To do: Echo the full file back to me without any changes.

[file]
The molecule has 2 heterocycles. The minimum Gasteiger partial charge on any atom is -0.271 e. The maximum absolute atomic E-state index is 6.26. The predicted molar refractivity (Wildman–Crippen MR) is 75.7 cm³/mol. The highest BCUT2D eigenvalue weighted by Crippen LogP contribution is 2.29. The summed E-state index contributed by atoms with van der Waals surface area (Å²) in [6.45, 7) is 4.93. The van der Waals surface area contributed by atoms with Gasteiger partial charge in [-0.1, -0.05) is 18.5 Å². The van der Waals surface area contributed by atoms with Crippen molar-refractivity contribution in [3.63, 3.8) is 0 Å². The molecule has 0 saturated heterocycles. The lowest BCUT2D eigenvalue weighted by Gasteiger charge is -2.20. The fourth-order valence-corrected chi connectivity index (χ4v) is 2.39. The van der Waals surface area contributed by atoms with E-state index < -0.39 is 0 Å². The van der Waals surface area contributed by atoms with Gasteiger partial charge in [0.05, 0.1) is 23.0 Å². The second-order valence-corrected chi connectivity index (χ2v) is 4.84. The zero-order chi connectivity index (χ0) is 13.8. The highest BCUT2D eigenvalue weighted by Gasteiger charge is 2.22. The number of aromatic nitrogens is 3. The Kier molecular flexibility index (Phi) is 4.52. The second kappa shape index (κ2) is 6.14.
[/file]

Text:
The molecule has 2 heterocycles. The minimum Gasteiger partial charge on any atom is -0.271 e. The maximum absolute atomic E-state index is 6.26. The predicted molar refractivity (Wildman–Crippen MR) is 75.7 cm³/mol. The highest BCUT2D eigenvalue weighted by Crippen LogP contribution is 2.29. The summed E-state index contributed by atoms with van der Waals surface area (Å²) in [6.45, 7) is 4.93. The van der Waals surface area contributed by atoms with Gasteiger partial charge in [-0.1, -0.05) is 18.5 Å². The van der Waals surface area contributed by atoms with Crippen molar-refractivity contribution in [3.63, 3.8) is 0 Å². The molecule has 0 saturated heterocycles. The lowest BCUT2D eigenvalue weighted by Gasteiger charge is -2.20. The fourth-order valence-corrected chi connectivity index (χ4v) is 2.39. The van der Waals surface area contributed by atoms with E-state index < -0.39 is 0 Å². The van der Waals surface area contributed by atoms with Gasteiger partial charge in [0.05, 0.1) is 23.0 Å². The second-order valence-corrected chi connectivity index (χ2v) is 4.84. The zero-order chi connectivity index (χ0) is 13.8. The highest BCUT2D eigenvalue weighted by Gasteiger charge is 2.22. The number of aromatic nitrogens is 3. The Kier molecular flexibility index (Phi) is 4.52. The second kappa shape index (κ2) is 6.14.